Beyond Outrage: Rediscovering our Neighbors

Throughout last week, Bay Area media outlets made a concerted effort to focus on the issue of homelessness in San Francisco. They admittedly stepped beyond their role of just reporting the news and used their resources to try to creatively propose solutions to this vexing social issue. We consider this a real service to the folks we serve at St. Anthony’s. St. Anthony’s has been very much a part of this effort: I have done a number of interviews for radio and TV, and our communications staff have arranged interviews with staff and guests and provided important background materials about our programs. What consistently came through in the media’s coverage was confirmation of what surveys of San Franciscans show: 97 percent San Francisco residents say that they consider homeless to be a serious problem for the city (77 percent agree that it’s a “crisis”). Seventy percent say that they are pessimistic about whether this problem can be solved. Perhaps not unrelated to this pessimism is the fact that most of the media’s discussion of the problem of homelessness in San Francisco pointed to city government as the party responsible for creating this crisis and the party responsible for coming up with solutions. That seems to me to be a recipe for pessimism: if we as members of the larger community point to those people over there, the homeless, as the problem, and then ask the agencies over here, the city, to clean it up, we are doomed to frustration and failure. The Franciscan spirit that has guided St. Anthony’s all these years would have us look at things differently....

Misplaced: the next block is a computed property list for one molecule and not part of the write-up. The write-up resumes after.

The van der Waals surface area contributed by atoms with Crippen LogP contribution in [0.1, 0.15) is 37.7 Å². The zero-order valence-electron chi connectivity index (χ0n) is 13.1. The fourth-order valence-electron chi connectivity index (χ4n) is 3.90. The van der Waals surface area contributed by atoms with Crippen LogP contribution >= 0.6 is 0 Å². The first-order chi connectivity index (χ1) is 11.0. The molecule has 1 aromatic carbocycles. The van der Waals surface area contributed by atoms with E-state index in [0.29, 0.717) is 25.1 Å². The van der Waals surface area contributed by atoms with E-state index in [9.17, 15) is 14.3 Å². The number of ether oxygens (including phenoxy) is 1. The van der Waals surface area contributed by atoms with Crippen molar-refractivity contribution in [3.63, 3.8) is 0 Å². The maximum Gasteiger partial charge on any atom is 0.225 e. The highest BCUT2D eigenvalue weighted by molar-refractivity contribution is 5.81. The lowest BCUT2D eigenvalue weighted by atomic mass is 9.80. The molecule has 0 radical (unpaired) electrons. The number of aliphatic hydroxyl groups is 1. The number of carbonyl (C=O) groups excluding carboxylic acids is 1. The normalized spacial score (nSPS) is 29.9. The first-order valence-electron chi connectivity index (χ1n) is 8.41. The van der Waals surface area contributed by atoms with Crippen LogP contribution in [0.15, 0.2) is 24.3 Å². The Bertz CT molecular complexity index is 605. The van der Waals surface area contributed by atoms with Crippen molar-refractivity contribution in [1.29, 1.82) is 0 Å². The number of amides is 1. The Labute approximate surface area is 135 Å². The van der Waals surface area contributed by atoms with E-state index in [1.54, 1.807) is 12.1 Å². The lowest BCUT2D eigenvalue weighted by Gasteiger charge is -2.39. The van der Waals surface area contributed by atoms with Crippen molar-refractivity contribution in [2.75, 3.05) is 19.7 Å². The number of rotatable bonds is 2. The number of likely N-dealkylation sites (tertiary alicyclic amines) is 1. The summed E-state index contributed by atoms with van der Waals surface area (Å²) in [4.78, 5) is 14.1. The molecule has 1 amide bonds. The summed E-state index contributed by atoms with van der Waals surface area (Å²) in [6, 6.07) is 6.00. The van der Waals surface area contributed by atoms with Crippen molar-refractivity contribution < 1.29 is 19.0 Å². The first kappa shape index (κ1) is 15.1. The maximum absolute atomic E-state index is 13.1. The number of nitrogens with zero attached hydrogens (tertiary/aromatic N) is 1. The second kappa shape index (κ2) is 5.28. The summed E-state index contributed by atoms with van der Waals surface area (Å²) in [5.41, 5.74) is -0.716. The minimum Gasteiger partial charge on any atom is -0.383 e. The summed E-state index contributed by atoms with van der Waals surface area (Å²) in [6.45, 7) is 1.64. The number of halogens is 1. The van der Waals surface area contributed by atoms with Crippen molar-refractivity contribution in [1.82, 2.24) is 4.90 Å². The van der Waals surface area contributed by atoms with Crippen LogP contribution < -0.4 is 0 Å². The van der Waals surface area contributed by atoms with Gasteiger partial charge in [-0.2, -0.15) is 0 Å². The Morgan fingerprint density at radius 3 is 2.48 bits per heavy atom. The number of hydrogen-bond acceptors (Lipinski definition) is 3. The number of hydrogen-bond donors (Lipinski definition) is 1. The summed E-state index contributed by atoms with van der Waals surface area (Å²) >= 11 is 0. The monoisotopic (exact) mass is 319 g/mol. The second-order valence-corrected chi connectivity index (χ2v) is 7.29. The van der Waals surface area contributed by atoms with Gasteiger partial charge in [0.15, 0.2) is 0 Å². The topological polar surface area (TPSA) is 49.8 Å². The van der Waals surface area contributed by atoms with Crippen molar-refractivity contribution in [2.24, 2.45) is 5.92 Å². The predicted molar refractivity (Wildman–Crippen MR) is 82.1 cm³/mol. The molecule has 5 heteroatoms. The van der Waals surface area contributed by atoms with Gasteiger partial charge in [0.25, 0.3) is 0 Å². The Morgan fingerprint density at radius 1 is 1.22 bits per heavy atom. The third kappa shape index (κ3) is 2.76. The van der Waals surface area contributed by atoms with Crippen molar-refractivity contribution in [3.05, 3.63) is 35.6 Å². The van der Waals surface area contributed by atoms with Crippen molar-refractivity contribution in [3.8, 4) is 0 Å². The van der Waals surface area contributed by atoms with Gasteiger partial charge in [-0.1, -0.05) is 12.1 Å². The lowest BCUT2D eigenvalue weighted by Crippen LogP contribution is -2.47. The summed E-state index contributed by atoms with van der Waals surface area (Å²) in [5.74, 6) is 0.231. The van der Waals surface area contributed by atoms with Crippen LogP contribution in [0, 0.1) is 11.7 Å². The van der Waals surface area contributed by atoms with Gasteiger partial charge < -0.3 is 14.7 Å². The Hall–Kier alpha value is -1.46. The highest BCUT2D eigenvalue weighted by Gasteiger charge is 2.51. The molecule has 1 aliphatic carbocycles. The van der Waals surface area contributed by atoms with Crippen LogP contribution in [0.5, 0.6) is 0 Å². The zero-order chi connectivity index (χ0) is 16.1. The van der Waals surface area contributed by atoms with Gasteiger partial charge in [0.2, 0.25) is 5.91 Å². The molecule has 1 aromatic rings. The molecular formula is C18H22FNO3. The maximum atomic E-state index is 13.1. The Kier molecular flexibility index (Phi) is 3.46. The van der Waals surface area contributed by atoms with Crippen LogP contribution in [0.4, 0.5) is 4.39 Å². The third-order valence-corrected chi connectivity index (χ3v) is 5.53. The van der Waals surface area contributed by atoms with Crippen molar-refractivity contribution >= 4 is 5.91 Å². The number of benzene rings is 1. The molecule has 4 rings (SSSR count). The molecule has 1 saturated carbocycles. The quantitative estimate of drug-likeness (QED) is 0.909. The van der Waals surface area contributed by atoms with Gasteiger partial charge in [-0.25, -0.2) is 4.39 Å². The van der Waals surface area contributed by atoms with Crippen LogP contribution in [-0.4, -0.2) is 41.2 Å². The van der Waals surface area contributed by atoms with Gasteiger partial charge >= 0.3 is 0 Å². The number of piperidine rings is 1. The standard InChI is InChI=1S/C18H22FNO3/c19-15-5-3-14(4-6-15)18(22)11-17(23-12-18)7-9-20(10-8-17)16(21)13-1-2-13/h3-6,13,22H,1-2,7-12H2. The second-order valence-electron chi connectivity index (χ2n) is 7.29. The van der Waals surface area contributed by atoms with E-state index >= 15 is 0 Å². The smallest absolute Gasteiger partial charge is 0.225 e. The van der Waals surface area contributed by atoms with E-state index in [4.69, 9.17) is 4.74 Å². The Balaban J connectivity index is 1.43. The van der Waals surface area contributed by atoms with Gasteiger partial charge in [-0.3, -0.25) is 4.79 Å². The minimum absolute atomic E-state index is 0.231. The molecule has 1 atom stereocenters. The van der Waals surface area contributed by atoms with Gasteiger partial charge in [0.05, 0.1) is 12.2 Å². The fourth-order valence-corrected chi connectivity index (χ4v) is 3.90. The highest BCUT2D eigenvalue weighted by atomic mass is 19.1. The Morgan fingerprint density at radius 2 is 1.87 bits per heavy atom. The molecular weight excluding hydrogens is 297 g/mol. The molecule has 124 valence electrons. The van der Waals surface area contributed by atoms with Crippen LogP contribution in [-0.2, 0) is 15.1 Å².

Coordinating Passion and Power for All to Flourish

On December 3, we were honored to welcome the Honorable Edwin Lee, Mayor of San Francisco, to St. Anthony’s. Mayor Lee wanted to announce a new initiative from his office to deal with the problem of homelessness in the city. As I told the group gathered when welcoming them, those of us who work daily with people who are homeless know that the greatest burden of their predicament is the isolation and exclusion they experience. So we were thankful that the Mayor was coming to the Tenderloin to make his announcement. Those of us who are committed to addressing this persistent issue also know that we should not see “the homeless” as the problem. Those who are homeless are our brothers and sisters. The problem is our problem as a community—a community with incalculable resources but one that cannot structure our economy, align our resources or redistribute our wealth in ways to benefit all. The mayor’s proposals for better coordination of services and renewed commitment took on special meaning when listened to while sitting among the two groups gathered: my colleagues in the nonprofit world, who are in the trenches of this work, and the city department heads responsible for implementing plans. In one room we had the passion and the power to make things happen—the very forces that need to be coordinated. This conjunction also invited a proper understanding of the relationship between government and community responsibility: city agencies have the responsibility of providing a safety net of services to address the problem of homeless but this never absolves the community from caring for those who fall through...

This Place is for Us